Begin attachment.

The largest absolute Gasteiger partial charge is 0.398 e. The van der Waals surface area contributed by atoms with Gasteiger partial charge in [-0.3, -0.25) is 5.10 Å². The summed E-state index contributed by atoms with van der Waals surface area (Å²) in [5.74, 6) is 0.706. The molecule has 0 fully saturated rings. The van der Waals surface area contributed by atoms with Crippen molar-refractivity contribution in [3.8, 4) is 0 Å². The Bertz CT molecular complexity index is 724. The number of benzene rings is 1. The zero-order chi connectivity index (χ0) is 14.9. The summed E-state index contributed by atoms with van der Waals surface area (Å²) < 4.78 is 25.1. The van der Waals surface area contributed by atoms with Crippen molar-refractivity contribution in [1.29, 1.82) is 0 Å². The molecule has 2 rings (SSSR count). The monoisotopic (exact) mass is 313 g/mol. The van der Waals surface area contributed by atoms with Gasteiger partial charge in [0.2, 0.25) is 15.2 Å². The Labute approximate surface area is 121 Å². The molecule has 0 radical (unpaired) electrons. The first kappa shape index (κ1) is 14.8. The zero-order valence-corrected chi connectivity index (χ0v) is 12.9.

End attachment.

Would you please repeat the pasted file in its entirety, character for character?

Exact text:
The largest absolute Gasteiger partial charge is 0.398 e. The van der Waals surface area contributed by atoms with Gasteiger partial charge in [-0.3, -0.25) is 5.10 Å². The summed E-state index contributed by atoms with van der Waals surface area (Å²) in [5.74, 6) is 0.706. The molecule has 0 fully saturated rings. The van der Waals surface area contributed by atoms with Crippen molar-refractivity contribution in [3.8, 4) is 0 Å². The Bertz CT molecular complexity index is 724. The number of benzene rings is 1. The zero-order chi connectivity index (χ0) is 14.9. The summed E-state index contributed by atoms with van der Waals surface area (Å²) < 4.78 is 25.1. The van der Waals surface area contributed by atoms with Crippen molar-refractivity contribution in [1.29, 1.82) is 0 Å². The molecule has 2 rings (SSSR count). The monoisotopic (exact) mass is 313 g/mol. The van der Waals surface area contributed by atoms with Gasteiger partial charge in [0.2, 0.25) is 15.2 Å². The Labute approximate surface area is 121 Å². The molecule has 0 radical (unpaired) electrons. The first kappa shape index (κ1) is 14.8. The zero-order valence-corrected chi connectivity index (χ0v) is 12.9.